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September 27, 2019

Selling is About Process, Not Personality

By Jack Conard, Director of Sales Training


If you’re interested in sales, there are all kinds of blogs and posts about closing techniques, how to overcome objections and on and on. I read one just the other day, in which the author gave an objection and then asked readers to send him, as fast as they could, their ways to overcome the objection and close the sale.

Okay, I thought, I get it. That may be fun, but really, have you ever heard a “phrased close” and thought, “That’s it! That is the one! I have finally found the magic phrase that will close sales and make me rich?” Of course not. Because it doesn’t work that way!

There really is no silver bullet, voodoo or magic phrase that casts a spell over people and causes them to buy. But here’s the real magic: People buy just like you do! So, if you understand your own buying behavior, and you have a proven sales process, you’re on your way to being able to sell anything to anybody!

I don’t mean that in a bragging way. What I’m saying is that it’s not about personality or product or price. It’s about process.

If you use a sales process and understand how and why people buy, you can communicate your value proposition in the language people relate to and understand. You can effectively show them how an exchange of their money for your product is very good for them. But you must know and follow a sales process. Not sometimes, but all the time!

Think about it. People don’t like being talked down to or bullied. However, if there’s something they think they might want to buy, that’s when people need, and actually want, to be educated about it. That’s our job. In a professional and caring way, we’ve got to educate them about the value of our product and explain why it’s the best one on the market today.

This brings up an important point: If you don’t believe your product and service is the best, you shouldn’t be trying to sell it! Because you won’t be able to transfer enthusiasm and passion for your product to your customer. They need that emotion from you to feel good about their decisions.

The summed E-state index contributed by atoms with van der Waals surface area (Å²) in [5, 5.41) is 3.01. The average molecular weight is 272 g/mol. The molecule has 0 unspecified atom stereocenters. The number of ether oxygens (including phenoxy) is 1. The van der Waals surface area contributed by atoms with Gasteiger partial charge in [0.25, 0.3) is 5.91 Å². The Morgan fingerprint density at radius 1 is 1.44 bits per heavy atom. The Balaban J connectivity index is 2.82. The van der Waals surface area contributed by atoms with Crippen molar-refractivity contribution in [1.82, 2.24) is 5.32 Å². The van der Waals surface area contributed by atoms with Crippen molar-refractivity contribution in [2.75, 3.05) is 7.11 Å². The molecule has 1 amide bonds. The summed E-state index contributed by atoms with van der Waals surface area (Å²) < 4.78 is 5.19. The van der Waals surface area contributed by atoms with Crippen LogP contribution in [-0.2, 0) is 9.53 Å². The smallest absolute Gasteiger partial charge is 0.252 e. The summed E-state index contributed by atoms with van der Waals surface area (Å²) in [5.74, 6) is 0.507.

Salespeople often ask me why someone didn’t buy. They say things like, “I did everything right. They liked me, and my price was very competitive, but they just wouldn’t say yes. Why didn’t they buy?” They want me to say they did everything right and validate that it was the customer’s fault, not theirs. But the truth is, they did not follow a process. They tried to “sell them” instead of “help them.” They didn’t understand what the prospect really wanted from them. 

All this confusion isn’t surprising, considering that only 39 percent of people intend to get into selling. And of those people, only 30 percent had any kind of formal sales training. Just 17 percent of people have ever read a book about selling; instead, they’re spending 62 percent of their day on administrative tasks! And yet, 71 percent of salespeople say their number one priority is to close more business.

Think about this for a moment. Most salespeople never intended to be in sales. They did not get any formal sales training, and they are not investing in their own training. They spend most of their time on administrative tasks, and yet, they want to close more business. Does that sound like a group of people who might be a little confused about what they’re doing?

Statistics show that only about 20 percent of salespeople will invest in their careers whereas roughly 80 percent of salespeople won't. The 80 percenters don’t get the education or practice to become better at their chosen profession. They’ll spend more time planning their vacations than learning skills that will help them make more money. On the other hand, the 20 percenters will spend the time to better themselves. They'll learn the skills that will provide them with more income so they can afford the awesome vacations and a lot more.

So, this message is for the 20 percenters, who’d like to get better! If you're in that group and you choose to participate in a sales training class with me, here are the things you’ll learn how to master:

  • Believe in yourself, your company and your product.
  • Assume the sale before you start!
  • Have and follow a sales process. No shortcuts!
  • Discipline of the basics is worth more than anything you do.
  • All people have motive for everything they do. Prospects are people.
  • Ask the right questions, and you will find the prospect’s motive to buy.
  • Present your product so the prospect perceives the value as greater than the cost.
  • Closing is not mysterious or scary, it’s just helping the prospect make a decision.
  • Objections are a request for more information, and you need a process for that too!
  • People don’t give referrals to salespeople; they give them to professionals who ask the right way.

In my 40 years of selling, I have seen a lot of people struggle to do these things. We’ve had good intentions, but some of us were never taught the right way. When I figured this out back in the ‘90s, my close rate soared from about 20 percent to almost 90 percent! Not with a canned close and my personality, but with a proven sales process that I learned from my mentor.

The more I practiced the sales process, the more reliable my sales became. I was selling residential security systems that averaged more than $2,000 each. My competition tried to sell against me with $200 security systems but lost almost 90 percent of the time. I must admit, I felt pretty bad when I couldn’t convince a prospect that my $2,000 solution was better than the $200 solution they were thinking about buying. But, can you imagine how my competition felt when they couldn’t sell their $200 system over my $2,000 one?

Happy selling, my friends!



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